Hay on Wye Castles
Hay on Wye, like Builth Wells, has two castles within a short distance of each other. The history of both sites open up new possibilities for the early foundation of this castle. It is possible Hay was fortified by William Fitz Osbern during his penetration of SE Wales in the summer of 1070 when he defeated three Welsh kings. The history of the site then continues through the lordships of the Neufmarchés, which was confirmed at the battle of Brecon in 1093, and also the Gloucester/Hereford families until 1165, when the district passed into the hands of the Braoses. In the book listed below the early origins of the castle are examined and compared with that of the little known motte by the church, which is usually wrongly described as the first castle of Hay on Wye. After 1230 Hay castle passed to the Bohuns. The next year a battle near Hay took place when Prince Llywelyn ab Iorwerth (d.1240) tried to annex the lordship. The disputes over the next 20 years led to Hay becoming somewhat separated from the lordship of Brecon and the castle played its part through the Mortimer wars of the 1260s down to the death of Earl Humphrey Bohun in 1298.Lying close to Saint Mary’s church on the western edge of the town of Hay on Wye is a small, but well-preserved motte, a little under 15' high. This supports a summit some 40' across. The site overlooks a gorge and small stream leading to the Wye, which was undoubtedly one reason for the construction of a castle here. A recently levelled platform under the car park to the north-east may have once have housed the castle bailey. This little fortress was probably the work of William Revel, a knight of Bernard Neufmarché, and may later have been the seat for the manor/commote of Melinog. Other than this the motte has no further recorded history.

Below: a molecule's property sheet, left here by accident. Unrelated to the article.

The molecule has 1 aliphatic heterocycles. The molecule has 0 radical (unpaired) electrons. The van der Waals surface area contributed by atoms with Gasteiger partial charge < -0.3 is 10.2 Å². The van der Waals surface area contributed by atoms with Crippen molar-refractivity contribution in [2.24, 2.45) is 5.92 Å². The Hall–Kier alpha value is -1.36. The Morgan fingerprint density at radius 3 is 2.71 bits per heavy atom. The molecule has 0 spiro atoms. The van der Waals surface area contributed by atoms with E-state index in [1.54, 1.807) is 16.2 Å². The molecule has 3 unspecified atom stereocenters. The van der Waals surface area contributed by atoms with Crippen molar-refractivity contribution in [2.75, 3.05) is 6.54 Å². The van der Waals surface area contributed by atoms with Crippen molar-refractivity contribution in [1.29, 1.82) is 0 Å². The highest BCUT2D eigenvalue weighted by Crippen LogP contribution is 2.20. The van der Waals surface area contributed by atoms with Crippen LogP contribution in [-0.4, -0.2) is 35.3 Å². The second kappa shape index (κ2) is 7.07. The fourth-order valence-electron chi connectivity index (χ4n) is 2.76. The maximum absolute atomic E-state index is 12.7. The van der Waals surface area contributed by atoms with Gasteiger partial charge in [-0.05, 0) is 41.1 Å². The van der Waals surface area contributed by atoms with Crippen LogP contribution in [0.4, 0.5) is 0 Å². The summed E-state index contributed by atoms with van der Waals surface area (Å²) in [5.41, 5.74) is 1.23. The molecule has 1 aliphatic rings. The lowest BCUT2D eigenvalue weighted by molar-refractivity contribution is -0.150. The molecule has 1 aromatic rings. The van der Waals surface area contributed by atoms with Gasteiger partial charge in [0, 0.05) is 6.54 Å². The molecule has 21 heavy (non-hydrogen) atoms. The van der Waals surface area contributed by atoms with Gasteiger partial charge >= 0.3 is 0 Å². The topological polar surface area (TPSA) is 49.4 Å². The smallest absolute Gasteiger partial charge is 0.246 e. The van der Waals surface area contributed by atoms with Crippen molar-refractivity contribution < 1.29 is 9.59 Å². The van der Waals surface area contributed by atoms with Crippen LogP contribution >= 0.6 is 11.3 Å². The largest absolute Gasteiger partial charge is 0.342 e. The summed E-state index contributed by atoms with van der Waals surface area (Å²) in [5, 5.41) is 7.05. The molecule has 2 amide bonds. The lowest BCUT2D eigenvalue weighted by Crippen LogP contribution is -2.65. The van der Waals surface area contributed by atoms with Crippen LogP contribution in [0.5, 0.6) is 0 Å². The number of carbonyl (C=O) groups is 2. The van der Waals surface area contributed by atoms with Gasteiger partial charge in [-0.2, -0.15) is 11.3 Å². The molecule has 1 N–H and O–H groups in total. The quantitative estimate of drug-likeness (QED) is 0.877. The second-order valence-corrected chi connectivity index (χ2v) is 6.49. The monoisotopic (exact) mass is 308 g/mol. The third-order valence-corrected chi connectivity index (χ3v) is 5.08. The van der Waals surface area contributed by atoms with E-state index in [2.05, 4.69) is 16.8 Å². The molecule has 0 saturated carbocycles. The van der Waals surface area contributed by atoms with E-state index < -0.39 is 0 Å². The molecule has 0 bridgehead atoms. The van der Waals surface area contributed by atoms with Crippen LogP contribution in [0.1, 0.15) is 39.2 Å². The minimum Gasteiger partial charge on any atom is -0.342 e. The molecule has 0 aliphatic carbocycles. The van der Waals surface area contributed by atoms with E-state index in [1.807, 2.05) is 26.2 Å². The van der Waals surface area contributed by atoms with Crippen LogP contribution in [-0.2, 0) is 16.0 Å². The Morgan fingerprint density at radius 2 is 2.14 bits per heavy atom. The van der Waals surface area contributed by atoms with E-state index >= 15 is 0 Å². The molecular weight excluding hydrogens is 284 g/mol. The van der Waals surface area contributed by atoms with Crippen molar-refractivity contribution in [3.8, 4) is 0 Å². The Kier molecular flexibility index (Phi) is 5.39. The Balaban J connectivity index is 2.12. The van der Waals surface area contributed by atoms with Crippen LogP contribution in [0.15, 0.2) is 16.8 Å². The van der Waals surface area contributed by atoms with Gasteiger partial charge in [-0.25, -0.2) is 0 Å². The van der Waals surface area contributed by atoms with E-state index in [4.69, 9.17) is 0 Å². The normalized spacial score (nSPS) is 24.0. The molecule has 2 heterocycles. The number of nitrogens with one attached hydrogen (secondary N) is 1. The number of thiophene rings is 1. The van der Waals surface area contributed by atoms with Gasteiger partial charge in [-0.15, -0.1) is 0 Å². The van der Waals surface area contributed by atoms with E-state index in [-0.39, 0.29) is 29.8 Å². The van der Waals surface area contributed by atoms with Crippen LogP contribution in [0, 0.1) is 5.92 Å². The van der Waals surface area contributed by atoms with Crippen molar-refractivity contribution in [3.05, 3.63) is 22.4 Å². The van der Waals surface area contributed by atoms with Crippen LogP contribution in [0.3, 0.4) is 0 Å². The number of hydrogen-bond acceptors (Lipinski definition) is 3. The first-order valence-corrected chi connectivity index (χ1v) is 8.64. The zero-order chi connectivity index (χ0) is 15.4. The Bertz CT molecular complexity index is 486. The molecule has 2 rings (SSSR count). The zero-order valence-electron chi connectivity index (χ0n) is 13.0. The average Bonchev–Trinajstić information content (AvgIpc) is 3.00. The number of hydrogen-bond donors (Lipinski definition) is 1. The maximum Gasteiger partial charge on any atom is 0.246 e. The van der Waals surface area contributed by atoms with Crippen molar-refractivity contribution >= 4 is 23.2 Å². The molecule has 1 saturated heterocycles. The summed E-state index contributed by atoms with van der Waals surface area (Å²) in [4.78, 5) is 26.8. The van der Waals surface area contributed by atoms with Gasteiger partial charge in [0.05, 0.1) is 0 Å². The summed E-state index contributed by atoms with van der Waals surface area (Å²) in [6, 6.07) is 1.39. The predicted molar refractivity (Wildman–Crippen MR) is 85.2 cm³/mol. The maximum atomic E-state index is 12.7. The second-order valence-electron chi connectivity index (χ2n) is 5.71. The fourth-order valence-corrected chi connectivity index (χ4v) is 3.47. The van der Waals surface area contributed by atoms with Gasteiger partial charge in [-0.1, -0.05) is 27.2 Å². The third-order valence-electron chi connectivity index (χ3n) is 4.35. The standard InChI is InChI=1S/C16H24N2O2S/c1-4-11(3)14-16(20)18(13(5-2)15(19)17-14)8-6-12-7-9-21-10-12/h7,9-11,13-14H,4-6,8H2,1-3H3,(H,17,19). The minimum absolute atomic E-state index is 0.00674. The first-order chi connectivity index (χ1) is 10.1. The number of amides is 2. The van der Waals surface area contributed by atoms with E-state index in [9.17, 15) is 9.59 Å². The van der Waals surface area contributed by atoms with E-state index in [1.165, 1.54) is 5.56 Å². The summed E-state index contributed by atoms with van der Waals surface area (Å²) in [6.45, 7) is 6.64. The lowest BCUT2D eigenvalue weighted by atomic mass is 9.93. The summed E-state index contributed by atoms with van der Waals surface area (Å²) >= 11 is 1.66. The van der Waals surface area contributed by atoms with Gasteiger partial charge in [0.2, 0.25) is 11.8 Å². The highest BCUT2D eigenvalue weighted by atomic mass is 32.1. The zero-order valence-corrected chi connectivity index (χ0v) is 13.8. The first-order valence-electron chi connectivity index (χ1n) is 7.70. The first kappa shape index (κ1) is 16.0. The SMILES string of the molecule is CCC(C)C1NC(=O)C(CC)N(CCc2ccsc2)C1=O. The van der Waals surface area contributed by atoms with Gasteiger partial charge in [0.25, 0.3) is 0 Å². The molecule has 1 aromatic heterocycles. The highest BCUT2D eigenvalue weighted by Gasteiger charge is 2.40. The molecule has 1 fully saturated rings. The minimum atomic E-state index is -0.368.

The main fortress within Hay on Wye was situated on the great site commanding the town and river under the current ruins of the castle and mansion. This was undoubtedly the 'castello de haia' handed to Miles Gloucester in 1121 with the daughter of Bernard Neufmarché. It is possible that the keep/gatehouse stood by this time. If so this would make it one of the the earliest 'Norman' towers in Wales. During the Anarchy (1136-54) a series of charters were passed by the Gloucesters concerning the castle. In 1165 the last of Miles Gloucester's male descendants was killed at nearby Bronllys castle and the castle passed into the hands of William Braose of Radnor and Buellt. The Braose were energetic lords and possibly built the core of the gatehouse which now stands besides the keep. In the summer of 1198 a major English army formed at Hay before marching off to victory at the battle of Painscastle some four miles to the north.
In May 1230 the last Braose of Brecon was hanged by Prince Llywelyn ab Iorwerth and Brecon lordship with Hay on Wye passed into the hands of the Bohuns. Taking advantage of this in 1231, Prince Llywelyn ravaged the lands of his Bohun in-laws during which Hay on Wye town was burnt. In July Llywelyn also routed an English army in battle near Hay with the aid of a monk from Abbey Cwmhir. The castle saw service in the Barons' War of 1263 to 1266, changing hands three times and on one occassion being surrendered to the great Earl Simon Montfort of Leicester. With the conquest of North Wales by Edward I life became more peaceful in this Marcher town.